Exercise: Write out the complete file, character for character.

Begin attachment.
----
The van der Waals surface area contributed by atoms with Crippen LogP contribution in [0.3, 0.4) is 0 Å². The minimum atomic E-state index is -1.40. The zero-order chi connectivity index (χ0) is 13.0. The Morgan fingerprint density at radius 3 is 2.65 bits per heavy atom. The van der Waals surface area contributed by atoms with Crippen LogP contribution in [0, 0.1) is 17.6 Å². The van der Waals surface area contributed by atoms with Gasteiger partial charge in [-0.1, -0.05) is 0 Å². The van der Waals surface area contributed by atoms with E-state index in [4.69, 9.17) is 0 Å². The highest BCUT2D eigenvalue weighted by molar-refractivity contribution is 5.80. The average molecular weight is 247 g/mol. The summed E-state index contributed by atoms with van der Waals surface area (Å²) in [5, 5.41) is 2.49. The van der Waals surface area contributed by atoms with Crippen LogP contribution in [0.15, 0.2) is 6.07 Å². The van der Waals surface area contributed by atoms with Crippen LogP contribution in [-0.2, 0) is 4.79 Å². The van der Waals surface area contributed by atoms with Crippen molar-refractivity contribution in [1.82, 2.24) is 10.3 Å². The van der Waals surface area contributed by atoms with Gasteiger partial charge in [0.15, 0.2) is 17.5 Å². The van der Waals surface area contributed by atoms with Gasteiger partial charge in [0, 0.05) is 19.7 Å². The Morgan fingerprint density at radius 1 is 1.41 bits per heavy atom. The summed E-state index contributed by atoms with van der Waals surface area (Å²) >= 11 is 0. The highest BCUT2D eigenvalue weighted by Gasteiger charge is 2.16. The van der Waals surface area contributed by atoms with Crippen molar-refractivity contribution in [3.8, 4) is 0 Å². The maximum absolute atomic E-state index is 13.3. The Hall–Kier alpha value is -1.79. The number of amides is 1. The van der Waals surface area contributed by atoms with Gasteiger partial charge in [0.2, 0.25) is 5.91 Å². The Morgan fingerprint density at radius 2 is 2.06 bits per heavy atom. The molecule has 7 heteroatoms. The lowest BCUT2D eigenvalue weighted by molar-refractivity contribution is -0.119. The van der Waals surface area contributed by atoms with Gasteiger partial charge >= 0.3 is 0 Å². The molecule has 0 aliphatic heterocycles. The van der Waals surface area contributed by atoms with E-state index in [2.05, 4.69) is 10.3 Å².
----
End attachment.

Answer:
The van der Waals surface area contributed by atoms with Crippen LogP contribution in [0.3, 0.4) is 0 Å². The minimum atomic E-state index is -1.40. The zero-order chi connectivity index (χ0) is 13.0. The Morgan fingerprint density at radius 3 is 2.65 bits per heavy atom. The van der Waals surface area contributed by atoms with Crippen LogP contribution in [0, 0.1) is 17.6 Å². The van der Waals surface area contributed by atoms with Gasteiger partial charge in [-0.1, -0.05) is 0 Å². The van der Waals surface area contributed by atoms with E-state index in [4.69, 9.17) is 0 Å². The highest BCUT2D eigenvalue weighted by molar-refractivity contribution is 5.80. The average molecular weight is 247 g/mol. The summed E-state index contributed by atoms with van der Waals surface area (Å²) in [5, 5.41) is 2.49. The van der Waals surface area contributed by atoms with Crippen LogP contribution in [0.15, 0.2) is 6.07 Å². The van der Waals surface area contributed by atoms with Crippen LogP contribution in [-0.2, 0) is 4.79 Å². The van der Waals surface area contributed by atoms with Crippen molar-refractivity contribution in [1.82, 2.24) is 10.3 Å². The van der Waals surface area contributed by atoms with Gasteiger partial charge in [0.15, 0.2) is 17.5 Å². The van der Waals surface area contributed by atoms with Gasteiger partial charge in [0, 0.05) is 19.7 Å². The Morgan fingerprint density at radius 1 is 1.41 bits per heavy atom. The summed E-state index contributed by atoms with van der Waals surface area (Å²) >= 11 is 0. The highest BCUT2D eigenvalue weighted by Gasteiger charge is 2.16. The van der Waals surface area contributed by atoms with Crippen molar-refractivity contribution in [3.8, 4) is 0 Å². The maximum absolute atomic E-state index is 13.3. The Hall–Kier alpha value is -1.79. The number of amides is 1. The van der Waals surface area contributed by atoms with Gasteiger partial charge in [0.2, 0.25) is 5.91 Å². The Morgan fingerprint density at radius 2 is 2.06 bits per heavy atom. The molecule has 7 heteroatoms. The lowest BCUT2D eigenvalue weighted by molar-refractivity contribution is -0.119. The van der Waals surface area contributed by atoms with Gasteiger partial charge >= 0.3 is 0 Å². The molecule has 0 aliphatic heterocycles. The van der Waals surface area contributed by atoms with E-state index in [2.05, 4.69) is 10.3 Å².